Just the Facts
Game time: 7PM EST on NHL Network and MSG (Sorry Canadian friends, there's a concurrent Leafs/Habs games, you're shit outta luck)
Rival SBNation Site: Blueshirt Banter (civil discussion only, gang. Any trolling will result in severe ostracization and a wedgie at the next meetup)
Records: Bruins (0-0-0) vs Rangers (0-0-0)
Jeremy Jacobs welcomes 17,656
suckers willing to pay grossly inflated prices loyal fans back to TD Garden to kick off the abridged 2013 season tonight against the New York Rangers. As Ecozens highlighted earlier this week, the competitive fire for these two "original" six squads has waxed and waned over the decades, but we're looking at a rekindling of renewed rivalry between two teams atop their divisions duking it out to be the class of the Eastern Conference.
Trailing for first place all year, the Bruins did not fare well against the Conference leader in 2012, dropping three of four games to the Blueshirts, most in closely contested battles. The B's dominated possession in all games they lost, in part a function of score effects - when a team either pushes the pace to get more shots when behind or hunkers down defensively when leading - meaning we're facing a team content to sit on their lead with Henrik Lundqvist and his merry band of slot-clogging, self-sacrificing shot blockers between the puck and the twine. There simply wasn't enough tie-game action to evaluate by score-tied Corsi for a less score effect influenced look at flow of play. For a meager silver lining in the face of an unfavorably lopsided season series, the Bruins do have the ability to drive play when sufficiently motivated.
Even with the puck on a string, the Rangers will not be an easy test for the Bruins straight out of the gate. Out of all teams in the East, New York was best able to penetrate our defense, gaining position for the best shot quality-against in the Conference - at an average shot distance of 30ft. The Richards and Gaborik combo posed the greatest problem, converting at 24% and 17% respectively, mostly from inside the hash marks, together proving too much for Chara to handle. Callahan meanwhile made mincemeat of Joe Corvo and alternating partners Dennis Seidenberg and Andrew Ference, posting numbers alongside Richards. On the other end of the ice the Bruins couldn't get in close against the collapsing defense, opting to lob bombs from the blue line, averaging 43 feet out for an Eastern Conference worst against King Henrik. Not really a winning recipe against one of the league's best netminders. Traffic in front for point shots is nice and all, but some of your shots need to come from dangerous areas of the ice.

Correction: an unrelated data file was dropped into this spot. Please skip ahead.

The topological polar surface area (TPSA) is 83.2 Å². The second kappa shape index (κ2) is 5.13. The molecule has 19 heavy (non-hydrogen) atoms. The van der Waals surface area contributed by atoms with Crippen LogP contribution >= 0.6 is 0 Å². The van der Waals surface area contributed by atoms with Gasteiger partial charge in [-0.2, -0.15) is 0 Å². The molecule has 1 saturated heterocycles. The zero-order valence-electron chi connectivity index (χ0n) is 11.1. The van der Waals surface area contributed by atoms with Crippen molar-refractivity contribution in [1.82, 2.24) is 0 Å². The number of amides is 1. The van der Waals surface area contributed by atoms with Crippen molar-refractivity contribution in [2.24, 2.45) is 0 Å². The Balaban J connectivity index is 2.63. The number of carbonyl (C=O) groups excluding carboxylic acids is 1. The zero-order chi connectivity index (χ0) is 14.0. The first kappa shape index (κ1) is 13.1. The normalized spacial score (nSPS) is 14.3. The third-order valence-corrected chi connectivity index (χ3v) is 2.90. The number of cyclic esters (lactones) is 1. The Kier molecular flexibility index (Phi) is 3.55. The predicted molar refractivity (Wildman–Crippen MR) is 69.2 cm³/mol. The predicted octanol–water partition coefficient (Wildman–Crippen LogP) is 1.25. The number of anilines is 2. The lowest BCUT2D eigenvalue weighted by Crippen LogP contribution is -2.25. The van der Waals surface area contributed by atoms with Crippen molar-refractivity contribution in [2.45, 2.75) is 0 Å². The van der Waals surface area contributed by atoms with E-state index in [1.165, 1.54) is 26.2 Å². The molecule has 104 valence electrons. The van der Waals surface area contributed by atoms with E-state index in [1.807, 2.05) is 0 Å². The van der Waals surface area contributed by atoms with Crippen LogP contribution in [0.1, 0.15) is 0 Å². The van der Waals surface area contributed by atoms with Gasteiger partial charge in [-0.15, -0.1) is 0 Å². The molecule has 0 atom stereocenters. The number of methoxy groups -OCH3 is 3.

With the best traveled roster galavanting about the European leagues over the lockout, the Bruins may have a competitive advantage over the less game-ready Rangers, who had only Michael Del Zotto, Carl Hagelin, Ryan McDonagh, Rick Nash and Derek Stepan seeing any action overseas, compared to the Bruins' 10 active players. Then again they didn't just get schooled by their AHL affiliate, so perhaps we shouldn't let our heads get too big over an edge in lower tier league play. On the other hand, our team can tout roster stability as a plus, since the Rangers saw a wholesale turnover in their bottom six. Gone are Anisimov and Dubinsky, victims of the Nash trade, along with John Mitchell, Brandon Prust and Ruslan Fedotenko. Last year's D pairs however, a down-the-roster team strength, remain 100% intact.
Unfortunately for the Bruins, John Tortorella has broken up the presumed line of Nash/Richards/Gaborik in favor of two capable scoring lines, so Big Z's has more than just a "big 3" to handle. Dougie Hamilton, you're about to be thrown in the deep end with only Dennis Seidenberg for water wings. The speedy Hagelin remaining on the first unit lends a complimentary skill set to Nash's power forward game, creating a balanced trio somewhat like Peverley riding with Krejci and Lucic. Count on Gaborik's line two to get massively sheltered minutes, starting in the offensive zone as often as possible, but to fall victim to a matchup game on Bruins' home ice with Bergeron on for draws against subpar face-off man Stepan and Chara remaining out in case Saint Patrice somehow loses. The Rangers' third line looks to function a bit like our fourth, largely a grinding, cycling energy line, but with the wild card of BC phenom Chris Kreider's scoring touch putting some threat in the depth. Can't say that fourth line's going to strike fear in anyone's hearts, and they'll likely find they miss Prust and Mitchell, both underrated bottom-line possession drivers.
Rangers-Bruins games have become synonymous with close-score defensive battles over the past couple years, and you should expect much the same this time around. Both teams' top sixes are full of firepower that will be a challenge to contain, but the Bruins bottom-unit scoring depth may provide the answer, provided they can penetrate the collapsing shell of the Rangers balanced D. How's it going to shake out? Leave your predictions in the comments.
Thank the lord, (NHL) hockey is back!